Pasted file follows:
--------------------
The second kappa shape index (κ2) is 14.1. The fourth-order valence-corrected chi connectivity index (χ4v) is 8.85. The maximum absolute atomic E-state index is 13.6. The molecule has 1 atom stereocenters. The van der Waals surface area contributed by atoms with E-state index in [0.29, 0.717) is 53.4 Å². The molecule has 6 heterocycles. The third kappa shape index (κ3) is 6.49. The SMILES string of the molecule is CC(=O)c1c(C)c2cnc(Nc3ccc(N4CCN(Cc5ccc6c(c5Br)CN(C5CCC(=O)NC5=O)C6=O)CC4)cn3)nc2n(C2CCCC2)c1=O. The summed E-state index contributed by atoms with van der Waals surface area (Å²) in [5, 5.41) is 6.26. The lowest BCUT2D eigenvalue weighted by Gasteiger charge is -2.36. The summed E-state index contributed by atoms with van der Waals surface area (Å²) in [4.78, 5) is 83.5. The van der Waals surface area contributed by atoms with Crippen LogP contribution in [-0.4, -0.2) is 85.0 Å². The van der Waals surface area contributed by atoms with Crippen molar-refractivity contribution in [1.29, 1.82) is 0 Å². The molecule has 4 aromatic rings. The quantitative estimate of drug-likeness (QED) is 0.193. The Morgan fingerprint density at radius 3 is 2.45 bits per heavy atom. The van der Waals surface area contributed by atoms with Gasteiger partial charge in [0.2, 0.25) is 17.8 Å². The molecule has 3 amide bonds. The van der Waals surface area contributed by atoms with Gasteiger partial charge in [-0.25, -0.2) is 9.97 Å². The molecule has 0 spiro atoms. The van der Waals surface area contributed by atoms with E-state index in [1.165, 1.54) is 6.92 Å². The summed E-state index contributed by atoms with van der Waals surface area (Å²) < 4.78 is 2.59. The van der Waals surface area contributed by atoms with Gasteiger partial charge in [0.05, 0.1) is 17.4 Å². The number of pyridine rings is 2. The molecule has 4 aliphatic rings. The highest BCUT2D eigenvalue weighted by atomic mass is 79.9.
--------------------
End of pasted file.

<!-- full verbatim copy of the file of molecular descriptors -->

The second kappa shape index (κ2) is 14.1. The fourth-order valence-corrected chi connectivity index (χ4v) is 8.85. The maximum absolute atomic E-state index is 13.6. The molecule has 1 atom stereocenters. The van der Waals surface area contributed by atoms with E-state index in [0.29, 0.717) is 53.4 Å². The molecule has 6 heterocycles. The third kappa shape index (κ3) is 6.49. The SMILES string of the molecule is CC(=O)c1c(C)c2cnc(Nc3ccc(N4CCN(Cc5ccc6c(c5Br)CN(C5CCC(=O)NC5=O)C6=O)CC4)cn3)nc2n(C2CCCC2)c1=O. The summed E-state index contributed by atoms with van der Waals surface area (Å²) in [5, 5.41) is 6.26. The lowest BCUT2D eigenvalue weighted by Gasteiger charge is -2.36. The summed E-state index contributed by atoms with van der Waals surface area (Å²) in [4.78, 5) is 83.5. The van der Waals surface area contributed by atoms with Crippen LogP contribution in [-0.4, -0.2) is 85.0 Å². The van der Waals surface area contributed by atoms with Crippen molar-refractivity contribution in [1.29, 1.82) is 0 Å². The molecule has 4 aromatic rings. The quantitative estimate of drug-likeness (QED) is 0.193. The Morgan fingerprint density at radius 3 is 2.45 bits per heavy atom. The van der Waals surface area contributed by atoms with Gasteiger partial charge in [0.2, 0.25) is 17.8 Å². The molecule has 3 amide bonds. The van der Waals surface area contributed by atoms with Gasteiger partial charge in [-0.25, -0.2) is 9.97 Å². The molecule has 0 spiro atoms. The van der Waals surface area contributed by atoms with E-state index in [1.165, 1.54) is 6.92 Å². The summed E-state index contributed by atoms with van der Waals surface area (Å²) < 4.78 is 2.59. The van der Waals surface area contributed by atoms with Gasteiger partial charge in [0.05, 0.1) is 17.4 Å². The number of pyridine rings is 2. The molecule has 4 aliphatic rings. The highest BCUT2D eigenvalue weighted by atomic mass is 79.9.